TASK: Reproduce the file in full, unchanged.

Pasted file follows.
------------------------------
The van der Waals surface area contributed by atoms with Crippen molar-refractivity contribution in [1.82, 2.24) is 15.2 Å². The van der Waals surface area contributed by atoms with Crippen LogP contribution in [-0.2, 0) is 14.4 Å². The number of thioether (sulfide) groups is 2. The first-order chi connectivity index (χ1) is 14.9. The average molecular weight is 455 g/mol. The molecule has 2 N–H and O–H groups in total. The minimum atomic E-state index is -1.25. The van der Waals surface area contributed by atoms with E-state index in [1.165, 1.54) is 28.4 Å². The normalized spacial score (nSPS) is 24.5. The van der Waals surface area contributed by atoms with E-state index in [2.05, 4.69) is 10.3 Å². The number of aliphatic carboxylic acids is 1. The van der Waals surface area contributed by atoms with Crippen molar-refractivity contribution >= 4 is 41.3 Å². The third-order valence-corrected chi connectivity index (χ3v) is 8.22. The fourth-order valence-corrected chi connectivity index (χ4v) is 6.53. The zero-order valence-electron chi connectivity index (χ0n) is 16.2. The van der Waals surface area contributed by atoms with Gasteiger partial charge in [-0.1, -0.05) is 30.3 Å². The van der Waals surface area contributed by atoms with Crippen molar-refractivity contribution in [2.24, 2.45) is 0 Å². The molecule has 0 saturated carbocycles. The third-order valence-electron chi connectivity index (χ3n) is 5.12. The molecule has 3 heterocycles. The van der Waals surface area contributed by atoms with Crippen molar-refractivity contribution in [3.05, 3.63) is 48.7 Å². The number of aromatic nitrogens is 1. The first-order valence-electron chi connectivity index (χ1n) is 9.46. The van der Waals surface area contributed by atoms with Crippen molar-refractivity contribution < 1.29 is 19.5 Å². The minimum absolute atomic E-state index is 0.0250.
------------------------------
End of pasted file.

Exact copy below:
The van der Waals surface area contributed by atoms with Crippen molar-refractivity contribution in [1.82, 2.24) is 15.2 Å². The van der Waals surface area contributed by atoms with Crippen LogP contribution in [-0.2, 0) is 14.4 Å². The number of thioether (sulfide) groups is 2. The first-order chi connectivity index (χ1) is 14.9. The average molecular weight is 455 g/mol. The molecule has 2 N–H and O–H groups in total. The minimum atomic E-state index is -1.25. The van der Waals surface area contributed by atoms with E-state index in [1.165, 1.54) is 28.4 Å². The normalized spacial score (nSPS) is 24.5. The van der Waals surface area contributed by atoms with E-state index in [2.05, 4.69) is 10.3 Å². The number of aliphatic carboxylic acids is 1. The van der Waals surface area contributed by atoms with Crippen molar-refractivity contribution >= 4 is 41.3 Å². The third-order valence-corrected chi connectivity index (χ3v) is 8.22. The fourth-order valence-corrected chi connectivity index (χ4v) is 6.53. The zero-order valence-electron chi connectivity index (χ0n) is 16.2. The van der Waals surface area contributed by atoms with Gasteiger partial charge in [-0.1, -0.05) is 30.3 Å². The van der Waals surface area contributed by atoms with Crippen molar-refractivity contribution in [2.24, 2.45) is 0 Å². The molecule has 0 saturated carbocycles. The third-order valence-electron chi connectivity index (χ3n) is 5.12. The molecule has 3 heterocycles. The van der Waals surface area contributed by atoms with Crippen molar-refractivity contribution in [3.05, 3.63) is 48.7 Å². The number of aromatic nitrogens is 1. The first-order valence-electron chi connectivity index (χ1n) is 9.46. The van der Waals surface area contributed by atoms with Crippen molar-refractivity contribution < 1.29 is 19.5 Å². The minimum absolute atomic E-state index is 0.0250.